Patterns of religiosity among new Turkish and Polish immigrants in Germany

Claudia Diehl, University of Göttingen
Matthias Koenig, University of Göttingen

Immigrants' religious adaptation in Western European countries receives growing academic and societal attention but quantitative research on the topic is still in its infancy. This applies particularly to the question of what happens with immigrants’ religiosity immediately upon arrival.
We present initial findings from a new dataset on the socio-cultural integration of recent immigrants in Europe. In 2010/2011 about 7.000 migrants who had recently arrived in several European destination countries were surveyed as part of the DFG/NORFACE funded project “Causes and Consequences of Socio-Cultural Integration Processes among New Immigrants in Europe” (SCIP), a mini-panel study of selected migrant groups. In this paper, we draw upon data from the first survey wave in Germany conducted among 2.500 recent immigrants from Poland and Turkey, in order to describe and explain immigrants’ religious practices and identities during the earliest phase of integration.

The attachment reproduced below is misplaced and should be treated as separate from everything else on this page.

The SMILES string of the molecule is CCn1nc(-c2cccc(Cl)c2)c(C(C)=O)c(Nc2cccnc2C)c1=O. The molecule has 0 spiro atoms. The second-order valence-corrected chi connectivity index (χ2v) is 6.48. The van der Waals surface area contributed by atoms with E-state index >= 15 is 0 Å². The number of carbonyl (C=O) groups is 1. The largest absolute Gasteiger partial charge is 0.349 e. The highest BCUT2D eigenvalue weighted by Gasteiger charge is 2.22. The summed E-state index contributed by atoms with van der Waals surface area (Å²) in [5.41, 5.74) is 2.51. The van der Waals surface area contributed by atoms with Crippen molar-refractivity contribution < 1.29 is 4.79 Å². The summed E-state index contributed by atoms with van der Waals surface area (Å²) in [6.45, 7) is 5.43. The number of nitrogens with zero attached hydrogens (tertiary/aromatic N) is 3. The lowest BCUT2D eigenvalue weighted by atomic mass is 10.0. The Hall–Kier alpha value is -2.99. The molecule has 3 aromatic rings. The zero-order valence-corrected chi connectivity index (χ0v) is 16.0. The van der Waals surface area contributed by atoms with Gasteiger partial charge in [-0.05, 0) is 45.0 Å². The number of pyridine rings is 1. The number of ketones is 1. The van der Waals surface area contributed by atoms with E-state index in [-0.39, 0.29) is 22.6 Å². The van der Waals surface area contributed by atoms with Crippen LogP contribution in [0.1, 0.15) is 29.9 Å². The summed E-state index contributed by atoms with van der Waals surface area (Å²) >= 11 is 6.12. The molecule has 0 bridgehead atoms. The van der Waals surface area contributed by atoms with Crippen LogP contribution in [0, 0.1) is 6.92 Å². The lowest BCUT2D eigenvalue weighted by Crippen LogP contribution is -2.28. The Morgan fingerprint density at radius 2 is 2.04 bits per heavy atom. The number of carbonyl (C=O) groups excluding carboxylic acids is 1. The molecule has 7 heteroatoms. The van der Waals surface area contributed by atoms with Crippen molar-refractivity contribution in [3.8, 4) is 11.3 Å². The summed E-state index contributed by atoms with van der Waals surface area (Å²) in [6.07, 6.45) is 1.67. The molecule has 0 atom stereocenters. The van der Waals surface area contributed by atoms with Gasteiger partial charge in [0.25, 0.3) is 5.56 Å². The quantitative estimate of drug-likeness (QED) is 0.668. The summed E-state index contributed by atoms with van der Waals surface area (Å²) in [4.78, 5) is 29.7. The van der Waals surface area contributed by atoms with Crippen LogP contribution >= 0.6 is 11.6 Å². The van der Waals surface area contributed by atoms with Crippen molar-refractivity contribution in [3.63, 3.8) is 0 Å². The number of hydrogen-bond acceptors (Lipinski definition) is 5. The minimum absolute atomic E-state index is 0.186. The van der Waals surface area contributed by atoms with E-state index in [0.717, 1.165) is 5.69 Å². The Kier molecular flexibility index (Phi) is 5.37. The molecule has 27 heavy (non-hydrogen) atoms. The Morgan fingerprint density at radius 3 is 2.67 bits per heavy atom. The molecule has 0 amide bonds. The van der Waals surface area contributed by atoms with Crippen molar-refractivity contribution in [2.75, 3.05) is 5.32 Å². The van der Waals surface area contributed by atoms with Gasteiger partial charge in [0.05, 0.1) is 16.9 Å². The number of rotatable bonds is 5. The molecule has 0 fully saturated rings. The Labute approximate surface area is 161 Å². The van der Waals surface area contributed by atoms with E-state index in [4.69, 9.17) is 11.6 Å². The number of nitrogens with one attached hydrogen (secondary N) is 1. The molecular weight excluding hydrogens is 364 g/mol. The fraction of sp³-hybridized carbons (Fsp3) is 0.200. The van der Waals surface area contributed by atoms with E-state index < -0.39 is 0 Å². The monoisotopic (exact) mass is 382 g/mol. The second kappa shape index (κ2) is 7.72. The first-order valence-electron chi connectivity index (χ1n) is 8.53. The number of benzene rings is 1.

In our analyses, we move beyond classical accounts of secularization and assimilation theory and test more differentiated hypotheses on new migrants’ religious adaptation patterns. Doing this, we address the dynamic and potentially “uprooting” phase in the integration process upfront and take into account differences in both groups’ religious background as well in the group specific opportunities for religious participation. First of all, we built on approaches emphasizing the traumatic and transitional experience of the migratory act in itself that may turn migration into a “theologizing” experience, especially for Turks who face greater cultural and social distances upon arrival. Independent on the impact of migration on migrants’ private religiosity, we expect, secondly, Poles to show higher levels of religious participation (as measured by worship attendance) upon arrival than Turks. Thirdly, we expect the relationship between ethnic and religious identifications to be positive for immigrants from Turkey but not necessarily for those from Poland.

Presented in Session 31: Immigrant religion and integration across Europe